Cura and Dylan Jones should have been celebrating their daughter Emily’s fifth birthday Thursday, but the day was bittersweet for the Yucca Valley couple.
Emily Jones died Sept. 6, 2008, when she became entangled in a cord attached to a set of blinds in the Yucca Valley home the family was renting.
The toddler’s grandmother was watching Emily that day and had laid her down for a nap. When she went to check on her granddaughter, she found Emily with the cord wrapped around her neck.
The 18-month-old’s death was shocking to friends and family, but it wasn’t unique.
Hundreds of young children have died from strangulation caused by ropes or cords attached to window covering systems. In the wake of the deaths, parents are urging consumers and manufacturers to take note and make changes.
“They tell you to keep your kids away from the windows because they could fall out of them. They don’t ever tell you about window blinds,” Jones said tearfully Thursday, March 1.
Nearly 500 incidents leading to child injury or death have been recorded to date by Parents for Window Blind Safety. The advocacy group was founded almost 10 years ago by a parent who lost her child to a corded window blind system.
Linda Kaiser’s 1-year-old daughter, Cheyenne, died in 2002. When Kaiser discovered other parents whose children were hurt or killed from corded window blinds, she founded PFWBS.org and made it her mission to talk to manufacturers, lawmakers and the Consumer Product Safety Commission.
Thanks in part to Kaiser and her organization, the Consumer Product Safety Commission issued one of the largest recalls in history in 2009, when it recalled about 55 million Roman shades and roll-up blinds with strings and inner cord systems.
Other recalls and updates have since been issued, with offers of free repair kits to make cords less accessible to children. Even blinds with strings that aren’t looped can pose a danger, as they can become tangled and form into a noose-like opening.
The commission estimates about 85 million window blinds are sold each year. It has been working with window covering makers since the 1980s and began working with industry leaders in 1995 to make products safer. Newer systems use a wind-up cord system or a cover. To avoid risk altogether, PFWBS and the Consumer Product Safety Commission urge parents to purchase cordless blinds.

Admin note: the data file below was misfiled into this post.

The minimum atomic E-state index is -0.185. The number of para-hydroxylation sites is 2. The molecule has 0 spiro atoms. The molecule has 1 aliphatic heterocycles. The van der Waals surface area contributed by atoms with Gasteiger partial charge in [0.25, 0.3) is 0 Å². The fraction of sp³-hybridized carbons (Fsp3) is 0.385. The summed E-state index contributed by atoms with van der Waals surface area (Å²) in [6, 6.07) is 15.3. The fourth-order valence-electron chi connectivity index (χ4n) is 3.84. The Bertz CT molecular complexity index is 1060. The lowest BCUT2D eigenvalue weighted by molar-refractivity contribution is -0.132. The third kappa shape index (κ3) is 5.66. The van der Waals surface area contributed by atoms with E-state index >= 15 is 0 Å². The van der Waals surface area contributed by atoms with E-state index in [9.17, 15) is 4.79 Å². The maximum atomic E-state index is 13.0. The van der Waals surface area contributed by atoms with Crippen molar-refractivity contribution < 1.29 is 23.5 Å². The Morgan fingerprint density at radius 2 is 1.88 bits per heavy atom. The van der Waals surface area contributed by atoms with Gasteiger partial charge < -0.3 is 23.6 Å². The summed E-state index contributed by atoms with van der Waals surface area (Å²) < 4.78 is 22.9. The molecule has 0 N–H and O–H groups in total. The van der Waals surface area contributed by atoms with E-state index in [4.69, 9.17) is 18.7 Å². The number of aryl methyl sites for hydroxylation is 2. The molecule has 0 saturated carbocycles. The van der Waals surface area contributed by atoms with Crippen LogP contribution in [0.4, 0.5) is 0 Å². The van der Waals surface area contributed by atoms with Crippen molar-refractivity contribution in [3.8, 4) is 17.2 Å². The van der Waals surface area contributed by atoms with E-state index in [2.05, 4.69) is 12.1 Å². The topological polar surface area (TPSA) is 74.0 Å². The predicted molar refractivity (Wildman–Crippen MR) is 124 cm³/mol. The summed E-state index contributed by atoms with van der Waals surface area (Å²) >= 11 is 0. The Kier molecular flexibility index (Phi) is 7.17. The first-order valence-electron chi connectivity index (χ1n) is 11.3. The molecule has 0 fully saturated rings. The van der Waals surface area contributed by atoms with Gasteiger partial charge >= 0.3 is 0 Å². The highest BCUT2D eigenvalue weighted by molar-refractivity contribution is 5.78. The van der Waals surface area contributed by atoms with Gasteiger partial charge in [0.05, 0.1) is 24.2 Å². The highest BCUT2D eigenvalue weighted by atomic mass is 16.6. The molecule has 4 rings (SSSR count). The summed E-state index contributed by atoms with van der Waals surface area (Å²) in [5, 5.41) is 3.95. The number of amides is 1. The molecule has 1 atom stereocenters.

Kaiser took part in a safety update with the Window Covering Manufacturers Association recently, but it didn’t end as she had hoped. “I was involved in the safety process. I was on the steering committee,” Kaiser said by phone Friday from her home in Missouri.
“We were all kind of driving them and pressuring them to take the operational cords off the products, because that’s the most deadly part of the product,” she said.
After their recommendations and warnings, she and other safety advocates were dealt a blow by the association when it opted not to remove cords from its products.
“They could eliminate a majority of the hazards if the operational cords were taken off. There was a test for operational cords where if it could be wrapped around a cylinder, it wasn’t safe. At the very end, they dropped everything and kept the cords on the product,” Kaiser said. “We walked out. I can’t put my name on something (like that).”
Kaiser said she’s appalled at blind makers’ all-or-nothing approach to safety. She said she was told that removing the cords might solve some of the safety issues, but it wasn’t feasible on all products, so it wasn’t implemented.
“The standards that are going to come out are not going to reduce deaths because the operational cords are still on the products,” Kaiser said.
She and other parent advocates may not have won the safety standard battle with the manufacturers association, but mothers with stories just like Kaiser’s have prompted legislative changes. For example, Angel’s Law was passed in Maryland in 2010, banning corded window treatments in daycare facilities and foster homes.
Not everyone in the window covering industry is turning a blind eye.
John Edwards, president of Window Products Management, a company that owns window treatment retail companies, said safety is achievable, and he’s pushing for it.
He recommends blinds with child-safe operating mechanisms when doing specifications for homes with nurseries or any building that children are likely to occupy.
Edwards writes window covering specifications for interior designers and architectural firms.
“There are various options available. We can have attractive, functional, energy-efficient window coverings that are safe for children,” Edwards said. “No one wants to see a child hurt, but in our industry you’ll talk to some people who say, ‘What are the parents doing? Where are they during these incidents?’”
Edwards said the problem is most people know to keep kids away from dangerous items, but many don’t know the hidden dangers in everyday items like interior furnishings.
“I’ll bet if you got on the phone and talked to 10 window covering installers, nine of them are not going to know about what the Consumer Product Safety Commission is putting out,” he said.
Edwards may be right. Until an overhaul of the manufacturing practices takes place, advocates like the Jones family remain firm in their message: “No beds or cribs by the windows,” Cura urged. “My best advice would be to just not have corded window blinds.”